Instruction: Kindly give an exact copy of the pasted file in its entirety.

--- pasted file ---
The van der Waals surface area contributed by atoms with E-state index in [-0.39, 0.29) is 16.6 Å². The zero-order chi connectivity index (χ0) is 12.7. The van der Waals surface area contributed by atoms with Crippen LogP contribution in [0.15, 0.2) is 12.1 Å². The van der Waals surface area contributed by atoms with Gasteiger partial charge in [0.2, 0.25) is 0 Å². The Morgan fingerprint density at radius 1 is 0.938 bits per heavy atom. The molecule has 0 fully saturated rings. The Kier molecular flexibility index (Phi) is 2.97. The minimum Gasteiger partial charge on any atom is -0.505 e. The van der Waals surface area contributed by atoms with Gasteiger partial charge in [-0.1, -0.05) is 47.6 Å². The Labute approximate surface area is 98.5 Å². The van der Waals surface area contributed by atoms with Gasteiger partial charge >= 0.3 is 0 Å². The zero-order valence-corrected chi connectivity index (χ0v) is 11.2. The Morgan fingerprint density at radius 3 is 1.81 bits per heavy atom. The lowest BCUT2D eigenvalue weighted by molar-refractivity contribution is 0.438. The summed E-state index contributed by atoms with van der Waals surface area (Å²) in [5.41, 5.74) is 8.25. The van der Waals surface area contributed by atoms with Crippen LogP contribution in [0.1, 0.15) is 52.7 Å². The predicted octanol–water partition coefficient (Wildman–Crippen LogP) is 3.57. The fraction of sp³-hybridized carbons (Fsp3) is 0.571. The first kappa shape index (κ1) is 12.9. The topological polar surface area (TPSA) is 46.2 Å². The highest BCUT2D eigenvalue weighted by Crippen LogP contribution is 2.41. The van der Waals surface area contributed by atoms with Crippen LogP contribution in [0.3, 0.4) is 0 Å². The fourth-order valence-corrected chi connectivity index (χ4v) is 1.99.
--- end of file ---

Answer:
The van der Waals surface area contributed by atoms with E-state index in [-0.39, 0.29) is 16.6 Å². The zero-order chi connectivity index (χ0) is 12.7. The van der Waals surface area contributed by atoms with Crippen LogP contribution in [0.15, 0.2) is 12.1 Å². The van der Waals surface area contributed by atoms with Gasteiger partial charge in [0.2, 0.25) is 0 Å². The Morgan fingerprint density at radius 1 is 0.938 bits per heavy atom. The molecule has 0 fully saturated rings. The Kier molecular flexibility index (Phi) is 2.97. The minimum Gasteiger partial charge on any atom is -0.505 e. The van der Waals surface area contributed by atoms with Gasteiger partial charge in [-0.1, -0.05) is 47.6 Å². The Labute approximate surface area is 98.5 Å². The van der Waals surface area contributed by atoms with Gasteiger partial charge >= 0.3 is 0 Å². The zero-order valence-corrected chi connectivity index (χ0v) is 11.2. The Morgan fingerprint density at radius 3 is 1.81 bits per heavy atom. The lowest BCUT2D eigenvalue weighted by molar-refractivity contribution is 0.438. The summed E-state index contributed by atoms with van der Waals surface area (Å²) in [5.41, 5.74) is 8.25. The van der Waals surface area contributed by atoms with Crippen LogP contribution in [0.1, 0.15) is 52.7 Å². The predicted octanol–water partition coefficient (Wildman–Crippen LogP) is 3.57. The fraction of sp³-hybridized carbons (Fsp3) is 0.571. The first kappa shape index (κ1) is 12.9. The topological polar surface area (TPSA) is 46.2 Å². The highest BCUT2D eigenvalue weighted by Crippen LogP contribution is 2.41. The van der Waals surface area contributed by atoms with Crippen LogP contribution in [0.3, 0.4) is 0 Å². The fourth-order valence-corrected chi connectivity index (χ4v) is 1.99.